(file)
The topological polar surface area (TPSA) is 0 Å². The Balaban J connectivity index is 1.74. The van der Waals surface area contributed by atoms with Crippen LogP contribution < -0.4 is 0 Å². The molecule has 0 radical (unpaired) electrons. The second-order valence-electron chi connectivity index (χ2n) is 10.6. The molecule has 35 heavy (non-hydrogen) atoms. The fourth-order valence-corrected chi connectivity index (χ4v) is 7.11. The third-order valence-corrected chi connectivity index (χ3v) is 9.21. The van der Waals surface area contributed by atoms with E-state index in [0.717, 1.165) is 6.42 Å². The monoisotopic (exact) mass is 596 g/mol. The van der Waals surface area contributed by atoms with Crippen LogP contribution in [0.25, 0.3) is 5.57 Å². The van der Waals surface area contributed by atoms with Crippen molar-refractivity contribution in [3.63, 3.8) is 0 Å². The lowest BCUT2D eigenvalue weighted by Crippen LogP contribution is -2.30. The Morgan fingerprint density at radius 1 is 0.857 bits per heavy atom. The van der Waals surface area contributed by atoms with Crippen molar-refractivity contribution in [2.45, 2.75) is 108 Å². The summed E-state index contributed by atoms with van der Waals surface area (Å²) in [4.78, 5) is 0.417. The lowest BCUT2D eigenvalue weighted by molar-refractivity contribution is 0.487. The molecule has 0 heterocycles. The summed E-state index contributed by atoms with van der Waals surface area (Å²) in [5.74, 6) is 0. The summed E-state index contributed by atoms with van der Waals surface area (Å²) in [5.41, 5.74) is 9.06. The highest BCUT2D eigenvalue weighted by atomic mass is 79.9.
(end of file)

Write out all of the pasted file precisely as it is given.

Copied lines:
The topological polar surface area (TPSA) is 0 Å². The Balaban J connectivity index is 1.74. The van der Waals surface area contributed by atoms with Crippen LogP contribution < -0.4 is 0 Å². The molecule has 0 radical (unpaired) electrons. The second-order valence-electron chi connectivity index (χ2n) is 10.6. The molecule has 35 heavy (non-hydrogen) atoms. The fourth-order valence-corrected chi connectivity index (χ4v) is 7.11. The third-order valence-corrected chi connectivity index (χ3v) is 9.21. The van der Waals surface area contributed by atoms with E-state index in [0.717, 1.165) is 6.42 Å². The monoisotopic (exact) mass is 596 g/mol. The van der Waals surface area contributed by atoms with Crippen LogP contribution in [0.25, 0.3) is 5.57 Å². The van der Waals surface area contributed by atoms with Crippen molar-refractivity contribution in [3.63, 3.8) is 0 Å². The lowest BCUT2D eigenvalue weighted by Crippen LogP contribution is -2.30. The Morgan fingerprint density at radius 1 is 0.857 bits per heavy atom. The van der Waals surface area contributed by atoms with Crippen molar-refractivity contribution in [2.45, 2.75) is 108 Å². The summed E-state index contributed by atoms with van der Waals surface area (Å²) in [4.78, 5) is 0.417. The lowest BCUT2D eigenvalue weighted by molar-refractivity contribution is 0.487. The molecule has 0 heterocycles. The summed E-state index contributed by atoms with van der Waals surface area (Å²) in [5.74, 6) is 0. The summed E-state index contributed by atoms with van der Waals surface area (Å²) in [5.41, 5.74) is 9.06. The highest BCUT2D eigenvalue weighted by atomic mass is 79.9.